Thursday, March 3, 2016


    If you have some experience in UI automation and testing, probably you already are familiar with the bitter taste of the ever-changing DOM. As most of your maintenance of the code is related to constant updating of WebElements (their locators) and minor scenario flow fixes. At first this may look like the Sisyphus task. I guess at some point we all ask ourselves - is there a better way? Let's leave aside all we have been taught in the numerous courses, books and articles about Selenium's location strategies. I will use web site automation and XPath in the examples below.
    One of the important principles of programming states
 Abstractions should not depend upon details. Details should depend upon abstractions.
So, why we bend our thinking in favour of bots? We desperately try to enforce the rules of low-level implementation instead of working with abstractions? If you use Selenium-like libraries to create your frameworks and/or crawlers, probably you locate your DOM elements like this:

    Nothing wrong here, it works well and tests are up to speed, again. For a very long time I did stop here, happy that I've fixed the tests. But in a while (usually too soon), this scenario happens again. I agree that my Selenium based tests require such location, but the approach is somehow messed up. Clearly, something is not as it should be. I used to blame development, processes and whatever comes to be on my way. But I am the owner of my code, so it's me to blame.
Focus on end-users.
    I guess you all have heard about Look&Feel in web design. It can be explained simply as aspects of the UI design, including elements such as colors, shapes, layout, and typefaces (the "look"), as well as the behavior of dynamic elements such as buttons, boxes, and menus (the "feel"). Without going further in UX design details, we could say that this is the brand and the users - two of things we care most. After all, the product (SUT) is made for humans, not for crawlers. If you work in any kind of Agile probably you have to start developing tests in parallel to the functionality. In a good company some Mocks can be found describing/displaying how the GUI will look like. Once agreed by the business people, those (almost) never change.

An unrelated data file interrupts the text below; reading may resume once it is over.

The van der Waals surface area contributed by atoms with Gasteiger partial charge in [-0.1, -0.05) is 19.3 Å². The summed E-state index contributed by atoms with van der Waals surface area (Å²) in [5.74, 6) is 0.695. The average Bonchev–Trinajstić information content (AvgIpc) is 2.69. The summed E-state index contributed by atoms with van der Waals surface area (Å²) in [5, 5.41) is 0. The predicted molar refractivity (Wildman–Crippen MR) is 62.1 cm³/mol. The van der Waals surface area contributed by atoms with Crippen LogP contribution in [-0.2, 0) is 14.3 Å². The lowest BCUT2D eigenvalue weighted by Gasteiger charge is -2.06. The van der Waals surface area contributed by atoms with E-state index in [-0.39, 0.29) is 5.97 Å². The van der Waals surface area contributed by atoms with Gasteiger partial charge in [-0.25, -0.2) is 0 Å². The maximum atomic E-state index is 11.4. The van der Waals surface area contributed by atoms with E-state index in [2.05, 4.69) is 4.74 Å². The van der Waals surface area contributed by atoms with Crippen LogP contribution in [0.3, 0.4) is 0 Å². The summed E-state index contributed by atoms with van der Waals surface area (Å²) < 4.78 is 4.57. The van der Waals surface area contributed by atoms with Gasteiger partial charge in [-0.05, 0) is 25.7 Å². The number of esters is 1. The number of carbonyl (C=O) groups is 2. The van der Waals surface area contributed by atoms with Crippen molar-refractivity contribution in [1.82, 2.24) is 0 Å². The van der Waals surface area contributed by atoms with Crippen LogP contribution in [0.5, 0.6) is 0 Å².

Stop thinking like a bot.
    We found our abstraction, insensitive to the HMTL implementation details. Humans will need text to understand the sites. This is the main pillar in our new and upgraded location strategy. Use labels, input value attributes and text to locate your elements. We could actually imply a pattern here - between text and web elements. After label with text "Username", most likely there always will be an input for your username.
    We can make good use of XPath's advanced functionality like

    Let's look again the Username input field example

    It might look a bit complex, but once you get to use it you will see that the stability of your tests is increased significantly. Making your XPath locators smarter will save you lots of maintenance.  They expect changes and handles them elegantly. I've made some metrics gathering and it turns out that for a build of 200 unique test runs and 54 minutes, the execution was slower with 44 milliseconds than before. A small price to pay since the browser's xpath engine actually performs the calculations, not your code.  

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